Milo Bail Student Center A Report from Service Learning Academy May 10, 2004 UNO Strategic Planning.
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Milo Bail Student Center A Report from Service Learning Academy May 10, 2004 UNO Strategic Planning
Presented by: Marilyn Leach, Director, Center for Faculty Development and Service-Learning Academy, University of Nebraska at Omaha David Corbin, Professor of Health Education/Public Health School of HPER; Courtesy Professor, Gerontology, University of Nebraska at Omaha and University of Nebraska Medical Center Celeste Mitchell, Gerontology Graduate Student, University of Nebraska at Omaha Teresa Hunter, Executive Director, Family Housing Advisory Services
History of Service-Learning Academy (SLA) Funding was established in March of 1999 with a $27,000 grant from Nebraska Consortium for Service-Learning.
SLA Objectives Encourage and assist faculty members interested in developing service-learning classes; Provide a central point of contact between the campus and community-based organizations; Cultivate continuing working relationships among: faculty, students, and community organizations.
Critical Components of Service-Learning Service relating to the course curriculum Needs of the community agency Students reflect on service as it relates to curriculum and his or her experiences.
Phase I of SLA Work Concentrated On: Supporting Single Stand Alone Classes.
Transition from Phase I to… Service-Learning Interdisciplinary Project Site visit to Portland State. Secured funding from private donor. Joined with Family Housing Advisory Services.
Phase II Collaborative Design Team Gerontology Political Science Safe Affordable Housing Over 1400 Omahans are homeless every night Communication Health Education Social Work Teacher Education Counseling Sociology English
Scholarship of Engagement Submitted 6 proposals to national conferences. 6 proposals accepted. Submitted 1 proposal to international conference. 1 proposal accepted.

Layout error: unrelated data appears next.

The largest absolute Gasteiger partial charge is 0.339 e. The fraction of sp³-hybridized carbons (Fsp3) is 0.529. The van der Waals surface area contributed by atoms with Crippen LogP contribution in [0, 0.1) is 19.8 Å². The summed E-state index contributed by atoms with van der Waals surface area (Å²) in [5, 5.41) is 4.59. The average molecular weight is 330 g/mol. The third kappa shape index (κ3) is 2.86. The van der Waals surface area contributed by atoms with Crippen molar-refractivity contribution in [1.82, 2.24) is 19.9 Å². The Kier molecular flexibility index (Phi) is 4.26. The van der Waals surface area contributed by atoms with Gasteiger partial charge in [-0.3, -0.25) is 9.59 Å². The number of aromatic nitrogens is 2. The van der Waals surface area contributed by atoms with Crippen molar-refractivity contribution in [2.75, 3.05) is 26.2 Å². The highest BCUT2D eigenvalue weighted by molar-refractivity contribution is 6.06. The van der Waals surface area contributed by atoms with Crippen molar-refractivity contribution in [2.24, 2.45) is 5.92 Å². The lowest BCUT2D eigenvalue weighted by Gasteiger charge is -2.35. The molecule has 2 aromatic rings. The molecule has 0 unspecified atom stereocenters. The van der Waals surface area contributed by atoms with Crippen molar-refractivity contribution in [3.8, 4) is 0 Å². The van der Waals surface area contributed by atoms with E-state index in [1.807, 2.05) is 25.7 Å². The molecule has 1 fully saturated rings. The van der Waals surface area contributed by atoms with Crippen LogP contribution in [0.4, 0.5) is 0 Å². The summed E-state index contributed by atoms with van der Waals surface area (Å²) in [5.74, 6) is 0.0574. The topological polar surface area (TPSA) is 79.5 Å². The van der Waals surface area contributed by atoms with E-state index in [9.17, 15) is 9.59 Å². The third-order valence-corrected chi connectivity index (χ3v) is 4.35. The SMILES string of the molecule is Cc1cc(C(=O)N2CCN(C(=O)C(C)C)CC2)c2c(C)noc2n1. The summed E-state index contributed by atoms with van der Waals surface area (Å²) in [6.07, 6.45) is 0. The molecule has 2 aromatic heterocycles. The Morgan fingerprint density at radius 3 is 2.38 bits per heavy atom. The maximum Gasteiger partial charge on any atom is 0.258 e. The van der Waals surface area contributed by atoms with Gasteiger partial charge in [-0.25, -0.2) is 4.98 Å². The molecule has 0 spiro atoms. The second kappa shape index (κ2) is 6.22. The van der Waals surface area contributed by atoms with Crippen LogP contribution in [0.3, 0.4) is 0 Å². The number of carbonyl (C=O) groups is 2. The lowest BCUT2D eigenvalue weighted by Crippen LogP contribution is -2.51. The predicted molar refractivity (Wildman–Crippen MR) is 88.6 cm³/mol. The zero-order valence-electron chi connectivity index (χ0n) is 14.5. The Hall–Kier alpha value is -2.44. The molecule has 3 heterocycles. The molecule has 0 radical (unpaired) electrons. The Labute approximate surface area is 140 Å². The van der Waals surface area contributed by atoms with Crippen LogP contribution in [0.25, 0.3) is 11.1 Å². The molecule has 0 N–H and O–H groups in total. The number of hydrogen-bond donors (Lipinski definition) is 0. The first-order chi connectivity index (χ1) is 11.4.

79 Unique Faculty have taught at least one Service-Learning classes since the Academy’s inception
Unique Service-Learning classes 100 Total number of Service-Learning classes taught is 204
Number of Unique Community Agencies served (Since 1999) 144
# of Service-Learning Classes Taught – Student Participation 1998-2003 Academic Year 1998- 1999 1999- 2000 2000- 2001 2001- 2002 2002- 2003 Classes 715292769 Students 1332345026981209
Latino Politics Service-Learning Class – Spring 2004 Coordinated a bilingual community forum on immigration in South Omaha. Conducted a comprehensive survey and needs assessment of Latino community financial services.
Students have been invited to apply for agency positions & subsequently hired.
Alternative Spring Break Provided: 24 weeks of labor to Community over period of one week. Equivalent to one.50 FTE over a year.
Value Added to Omaha Community Fall 1998-Spring 2003 Students$936,000 Service-Learning Staff$135,142 Total contributions students and SLA staff $1,071,142
The Service-Learning Academy has assisted the institution to meet its three strategic goals: 1. UNO places students at the center of the educational enterprise. 2.UNO strives to achieve academic excellence consistent with its vision. 3. UNO will actively engage with the community.
You are invited to view our DISPLAY TABLE of Service-Learning projects
Health Aspects of Aging Student Contributions: 42 hours in exercise classes 40 reports on visits to sites/facilities that serve older adults 46 regular interviews 35 service-learning interviews 30 extended service learning interviews 279 personal items donated to Open Door Mission 906 cans of food donated to Omaha Food Bank
Service-Learning Benefits to Students Community Agency Awareness Civic-Mindedness Teamwork Problem Solving Skills
A Service Learning Partnership Between Since 1968 Family Housing Advisory Services, Inc. and University of Nebraska at Omaha
F.H.A.S. Mission: Helping people secure and maintain decent, safe and affordable housing. Strengthening our community through education, counseling, dispute resolution and advocacy.
Why Focus on Housing Because housing is basic to survival, Has many social implications and.. Because so many issues lead to homelessness
Service Learning Benefits UNO is: Gaining respect among community groups Being recognized as a resource for research A potential pool of future employees Being publicized in agency newsletters, forums and neighborhood meetings
Service Learning Benefits Community Agencies are: Improving services offered to their clients due to feedback and results of Service-Learning Academy student work Increasing their ability to look at systemic issues rather than just work the ‘front-lines’
Service Learning Benefits Students are: Breaking down prejudices and dispelling stereotypes Establishing connections with other students and community personnel Meeting government officials and workers Learning about community issues Learning in a holistic manner